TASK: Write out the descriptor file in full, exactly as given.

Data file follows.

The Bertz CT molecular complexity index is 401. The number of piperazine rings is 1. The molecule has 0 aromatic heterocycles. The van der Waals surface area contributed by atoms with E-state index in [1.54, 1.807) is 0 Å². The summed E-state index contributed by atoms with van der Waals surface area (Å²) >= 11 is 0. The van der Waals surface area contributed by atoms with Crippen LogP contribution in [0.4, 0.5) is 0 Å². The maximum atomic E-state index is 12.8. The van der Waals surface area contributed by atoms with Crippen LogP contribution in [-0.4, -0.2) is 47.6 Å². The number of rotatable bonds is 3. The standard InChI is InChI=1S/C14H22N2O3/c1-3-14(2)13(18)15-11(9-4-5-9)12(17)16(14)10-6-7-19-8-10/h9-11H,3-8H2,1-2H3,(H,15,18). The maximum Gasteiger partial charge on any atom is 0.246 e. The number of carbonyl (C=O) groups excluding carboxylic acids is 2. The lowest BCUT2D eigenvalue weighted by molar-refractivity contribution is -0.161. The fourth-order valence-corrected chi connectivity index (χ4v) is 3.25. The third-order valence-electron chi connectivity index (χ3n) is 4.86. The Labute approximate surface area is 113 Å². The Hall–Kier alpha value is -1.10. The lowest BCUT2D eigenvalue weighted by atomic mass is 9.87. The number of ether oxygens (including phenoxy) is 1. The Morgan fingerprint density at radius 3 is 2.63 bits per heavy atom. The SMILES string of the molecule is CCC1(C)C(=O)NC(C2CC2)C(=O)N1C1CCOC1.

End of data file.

The Bertz CT molecular complexity index is 401. The number of piperazine rings is 1. The molecule has 0 aromatic heterocycles. The van der Waals surface area contributed by atoms with E-state index in [1.54, 1.807) is 0 Å². The summed E-state index contributed by atoms with van der Waals surface area (Å²) >= 11 is 0. The van der Waals surface area contributed by atoms with Crippen LogP contribution in [0.4, 0.5) is 0 Å². The maximum atomic E-state index is 12.8. The van der Waals surface area contributed by atoms with Crippen LogP contribution in [-0.4, -0.2) is 47.6 Å². The number of rotatable bonds is 3. The standard InChI is InChI=1S/C14H22N2O3/c1-3-14(2)13(18)15-11(9-4-5-9)12(17)16(14)10-6-7-19-8-10/h9-11H,3-8H2,1-2H3,(H,15,18). The maximum Gasteiger partial charge on any atom is 0.246 e. The number of carbonyl (C=O) groups excluding carboxylic acids is 2. The lowest BCUT2D eigenvalue weighted by molar-refractivity contribution is -0.161. The fourth-order valence-corrected chi connectivity index (χ4v) is 3.25. The third-order valence-electron chi connectivity index (χ3n) is 4.86. The Labute approximate surface area is 113 Å². The Hall–Kier alpha value is -1.10. The lowest BCUT2D eigenvalue weighted by atomic mass is 9.87. The number of ether oxygens (including phenoxy) is 1. The Morgan fingerprint density at radius 3 is 2.63 bits per heavy atom. The SMILES string of the molecule is CCC1(C)C(=O)NC(C2CC2)C(=O)N1C1CCOC1.